From using check-cashing-services to carrying wads of cash to avoiding the banking system, college students are failing out.
A survey of 65,000 first-year college students sponsored by Higher One called Money Matters on Campus revealed some shocking news – college kids know very little about money. Students on average got only 2.3 out of six questions correct when quizzed on their financial knowledge during the survey.
However the fact is it’s not the college kids’ fault. They were simply never educated on these issues. Mary Johnson, Director of Financial Literacy and Student Aid Policy at Higher One said…
“These results show the need to start financial literacy education in the K-12 setting and for institutions to provide educational programs early on in a student’s college experience that take into account attitudinal, behavioral and demographic differences.”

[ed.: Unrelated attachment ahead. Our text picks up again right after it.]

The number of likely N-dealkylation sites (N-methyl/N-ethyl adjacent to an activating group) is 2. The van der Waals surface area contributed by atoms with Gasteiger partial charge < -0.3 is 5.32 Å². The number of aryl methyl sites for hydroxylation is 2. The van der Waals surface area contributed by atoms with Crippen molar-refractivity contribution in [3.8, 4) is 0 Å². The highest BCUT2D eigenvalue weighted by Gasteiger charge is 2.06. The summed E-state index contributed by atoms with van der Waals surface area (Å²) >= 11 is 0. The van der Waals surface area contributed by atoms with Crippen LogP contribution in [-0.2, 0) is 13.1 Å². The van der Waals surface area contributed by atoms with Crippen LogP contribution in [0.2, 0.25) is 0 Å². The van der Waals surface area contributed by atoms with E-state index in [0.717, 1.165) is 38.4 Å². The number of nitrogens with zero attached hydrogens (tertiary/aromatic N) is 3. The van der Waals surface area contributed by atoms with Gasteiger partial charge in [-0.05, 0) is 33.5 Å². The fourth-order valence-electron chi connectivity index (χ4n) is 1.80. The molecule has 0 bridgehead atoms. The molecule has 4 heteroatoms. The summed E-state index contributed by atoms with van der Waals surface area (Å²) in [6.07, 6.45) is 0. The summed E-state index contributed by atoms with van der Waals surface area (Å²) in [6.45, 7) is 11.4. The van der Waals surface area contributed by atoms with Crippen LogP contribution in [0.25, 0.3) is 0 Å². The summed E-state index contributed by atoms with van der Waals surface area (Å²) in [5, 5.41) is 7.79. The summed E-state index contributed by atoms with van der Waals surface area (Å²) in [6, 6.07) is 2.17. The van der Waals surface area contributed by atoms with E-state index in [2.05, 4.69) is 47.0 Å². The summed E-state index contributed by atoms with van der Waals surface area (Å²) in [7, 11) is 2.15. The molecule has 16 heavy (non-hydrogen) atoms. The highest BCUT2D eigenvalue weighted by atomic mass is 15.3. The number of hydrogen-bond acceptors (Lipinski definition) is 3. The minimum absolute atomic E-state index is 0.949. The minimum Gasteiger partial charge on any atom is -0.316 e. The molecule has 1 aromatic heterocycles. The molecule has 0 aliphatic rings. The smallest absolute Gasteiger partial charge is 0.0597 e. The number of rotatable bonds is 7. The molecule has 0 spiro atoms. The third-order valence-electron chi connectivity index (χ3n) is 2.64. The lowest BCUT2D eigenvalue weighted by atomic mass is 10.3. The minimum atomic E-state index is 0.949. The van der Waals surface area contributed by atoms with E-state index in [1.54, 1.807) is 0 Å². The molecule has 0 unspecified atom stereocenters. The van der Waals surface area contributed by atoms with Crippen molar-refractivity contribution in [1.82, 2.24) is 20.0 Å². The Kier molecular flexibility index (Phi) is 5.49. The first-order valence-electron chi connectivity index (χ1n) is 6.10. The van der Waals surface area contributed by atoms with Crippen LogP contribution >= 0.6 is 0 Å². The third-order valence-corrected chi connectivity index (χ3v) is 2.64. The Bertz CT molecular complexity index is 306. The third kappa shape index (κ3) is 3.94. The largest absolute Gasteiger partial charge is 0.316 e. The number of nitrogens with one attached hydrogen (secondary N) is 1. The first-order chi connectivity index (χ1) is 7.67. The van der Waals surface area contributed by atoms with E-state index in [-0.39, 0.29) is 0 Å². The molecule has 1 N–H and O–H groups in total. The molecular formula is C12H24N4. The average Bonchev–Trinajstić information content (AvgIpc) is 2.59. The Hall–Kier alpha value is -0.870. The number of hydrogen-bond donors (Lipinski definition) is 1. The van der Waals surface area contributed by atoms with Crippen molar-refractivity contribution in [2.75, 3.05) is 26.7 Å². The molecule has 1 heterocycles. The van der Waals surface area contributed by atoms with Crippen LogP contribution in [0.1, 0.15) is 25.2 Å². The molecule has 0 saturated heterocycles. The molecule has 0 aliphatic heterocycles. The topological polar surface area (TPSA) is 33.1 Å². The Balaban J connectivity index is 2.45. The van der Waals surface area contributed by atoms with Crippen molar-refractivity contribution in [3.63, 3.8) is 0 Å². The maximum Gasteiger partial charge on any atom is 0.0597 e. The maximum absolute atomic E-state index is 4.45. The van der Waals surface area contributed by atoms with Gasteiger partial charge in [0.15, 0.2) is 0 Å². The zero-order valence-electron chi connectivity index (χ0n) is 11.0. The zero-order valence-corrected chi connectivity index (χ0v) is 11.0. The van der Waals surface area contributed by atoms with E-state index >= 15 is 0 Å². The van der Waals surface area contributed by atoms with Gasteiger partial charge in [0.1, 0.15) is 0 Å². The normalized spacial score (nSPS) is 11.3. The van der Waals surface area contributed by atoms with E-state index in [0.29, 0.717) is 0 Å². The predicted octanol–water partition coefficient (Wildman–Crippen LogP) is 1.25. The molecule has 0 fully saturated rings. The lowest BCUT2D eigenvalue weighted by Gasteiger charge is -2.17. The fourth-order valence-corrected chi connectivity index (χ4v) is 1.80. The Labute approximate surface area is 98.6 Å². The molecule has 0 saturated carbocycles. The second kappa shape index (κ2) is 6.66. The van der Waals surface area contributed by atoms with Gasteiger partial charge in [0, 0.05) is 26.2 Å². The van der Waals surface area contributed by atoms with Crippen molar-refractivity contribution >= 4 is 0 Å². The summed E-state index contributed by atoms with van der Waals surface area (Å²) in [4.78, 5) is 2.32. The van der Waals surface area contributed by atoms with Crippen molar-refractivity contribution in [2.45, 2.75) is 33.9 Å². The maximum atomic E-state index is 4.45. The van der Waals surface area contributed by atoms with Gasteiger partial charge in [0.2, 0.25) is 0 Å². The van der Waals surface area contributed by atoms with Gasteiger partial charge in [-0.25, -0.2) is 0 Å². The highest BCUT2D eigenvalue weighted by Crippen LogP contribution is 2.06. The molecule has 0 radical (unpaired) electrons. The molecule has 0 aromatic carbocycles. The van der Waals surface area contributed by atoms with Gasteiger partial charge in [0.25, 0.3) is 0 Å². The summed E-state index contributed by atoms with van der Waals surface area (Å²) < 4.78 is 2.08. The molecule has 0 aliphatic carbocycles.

The study also revealed that:
- Approximately 3 million American college students don’t have checking or savings accounts of their own
- Twenty percent of college students avoid the banking system and cash checks, carrying that cash around with them
- Approximately 646,000 college students cashed financial aid checks through a check cashing service
- The average financial aid check is more than $1,400
- Check cashing services charge exorbitant fees for cashing checks, as much as six percent
Gary Herman, President of Consolidated Credit, believes all kids should learn about money at a young age…
“When college kids start wasting money by cashing large checks through a check cashing service, it becomes clear that the amount of education on finances they’ve received throughout their young lives is seriously lacking. Educating kids on money should start at home and continue through the school systems.”
If you need assistance refreshing your money management skills, creating a budget or help managing your debt don’t hesitate to contact one of Consolidated Credit’s certified credit counselors or get started online with a request for a Free Debt Analysis.